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Every instance of a class has its own state and behavior, whenever the state of a particular instance is modified, other instances are not affected.

In java, a static keyword is normally applied to class members or methods in order to make them shared between all instances, the static keyword forces the variable or the method to only have one copy in the memory regardless how many instances of the class are created.

1. Static variable

A static variable is a variable which belongs to the class and has one value shared between all instances of the class. Any modification done on the variable is reflected on all the instances.

The typical usage of a static variable is when you define programatically an incremental ID of a class, in the following example, we define a Student class which holds id and name , the id is assigned programatically and is incremented upon each object creation.

public class Student {
    private int id;
    private String name;
    private static int studentNumber = 1;
    public Student(String name) { = name;
        id = studentNumber++;
    public int getId() {
        return id;
    public void setId(int id) { = id;
    public String getName() {
        return name;
    public void setName(String name) { = name;
    public int getStudentNumber() {
        return studentNumber;

In the above class, we define ID as an instance variable since its value should be unique and different between all instances, at the same time we define a static variable called studentNumber which is incremented at each object creation. Each time a new instance of the class is created, the ID variable is assigned to the latest value of studentNumber.

In order to understand how static variables work, we create the following test method:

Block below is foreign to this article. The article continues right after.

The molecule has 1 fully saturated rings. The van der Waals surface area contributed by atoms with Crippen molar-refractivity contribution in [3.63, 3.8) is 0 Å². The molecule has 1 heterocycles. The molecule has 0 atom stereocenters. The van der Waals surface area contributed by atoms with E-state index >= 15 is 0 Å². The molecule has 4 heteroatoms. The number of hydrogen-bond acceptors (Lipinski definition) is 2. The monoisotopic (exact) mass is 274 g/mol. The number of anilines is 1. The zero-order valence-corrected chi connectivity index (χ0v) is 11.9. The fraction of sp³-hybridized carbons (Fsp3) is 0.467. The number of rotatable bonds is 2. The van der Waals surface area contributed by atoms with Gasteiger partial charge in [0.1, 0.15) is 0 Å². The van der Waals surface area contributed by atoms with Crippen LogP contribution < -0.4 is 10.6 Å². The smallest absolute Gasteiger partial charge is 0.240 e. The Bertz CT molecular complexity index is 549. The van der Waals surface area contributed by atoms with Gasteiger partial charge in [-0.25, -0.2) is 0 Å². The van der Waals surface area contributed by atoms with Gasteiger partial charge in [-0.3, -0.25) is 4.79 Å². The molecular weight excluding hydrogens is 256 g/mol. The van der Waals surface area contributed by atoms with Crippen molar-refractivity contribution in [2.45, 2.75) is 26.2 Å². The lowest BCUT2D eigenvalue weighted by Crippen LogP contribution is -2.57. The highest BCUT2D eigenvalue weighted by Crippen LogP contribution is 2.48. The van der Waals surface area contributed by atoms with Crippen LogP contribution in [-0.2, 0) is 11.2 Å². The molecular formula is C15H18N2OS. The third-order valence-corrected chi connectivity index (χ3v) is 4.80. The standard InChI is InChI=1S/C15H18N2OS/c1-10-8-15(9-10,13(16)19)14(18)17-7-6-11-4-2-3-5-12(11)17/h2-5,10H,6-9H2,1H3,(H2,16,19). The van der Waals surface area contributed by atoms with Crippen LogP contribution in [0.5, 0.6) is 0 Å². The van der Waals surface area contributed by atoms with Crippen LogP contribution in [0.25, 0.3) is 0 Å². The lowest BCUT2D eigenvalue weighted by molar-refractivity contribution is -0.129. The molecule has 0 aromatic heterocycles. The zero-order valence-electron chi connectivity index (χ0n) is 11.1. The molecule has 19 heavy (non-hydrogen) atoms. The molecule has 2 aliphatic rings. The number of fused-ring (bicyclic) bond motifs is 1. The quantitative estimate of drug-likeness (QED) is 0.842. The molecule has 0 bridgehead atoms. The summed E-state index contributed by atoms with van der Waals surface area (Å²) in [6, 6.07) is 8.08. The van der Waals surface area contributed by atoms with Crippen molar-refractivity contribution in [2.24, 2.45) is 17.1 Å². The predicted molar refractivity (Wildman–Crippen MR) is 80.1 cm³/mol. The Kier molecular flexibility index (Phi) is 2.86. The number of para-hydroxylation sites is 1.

public static void main(String[] args) {
        Student student1 = new Student("Alex");
        Student student2 = new Student("Hussein");
        System.out.println("Alex ID = " + student1.getId());
        System.out.println("StudentNumber static variable = " + student1.getStudentNumber());
        System.out.println("Hussein ID = " + student2.getId());
        System.out.println("StudentNumber static variable = " + student2.getStudentNumber());


Alex ID = 1
StudentNumber static variable = 3
Hussein ID = 2
StudentNumber static variable = 3

we notice here that the value of studentNumber is shared between student1 and student2, while at the same time we are able to set a unique ID for each student.

2. Static method

A static method is a method which is shared between all instances of the class, developers normally use static keyword with utility methods which do some common functionality that is regularly used anywhere in the application, utility methods are invoked by the class name without the need to create an object before. e.g. .

Some rules apply when defining a static method:

  1. Static methods can’t use instance variables, they usually take input from the parameters , perform some business then return some result.
  2. Static methods can’t invoke a non-static method.
  3. Static methods can’t be overridden.
  4. You can’t use this keyword inside a static method.

A typical example of a static method is an email validator , which takes as input an email then checks whether its valid or not.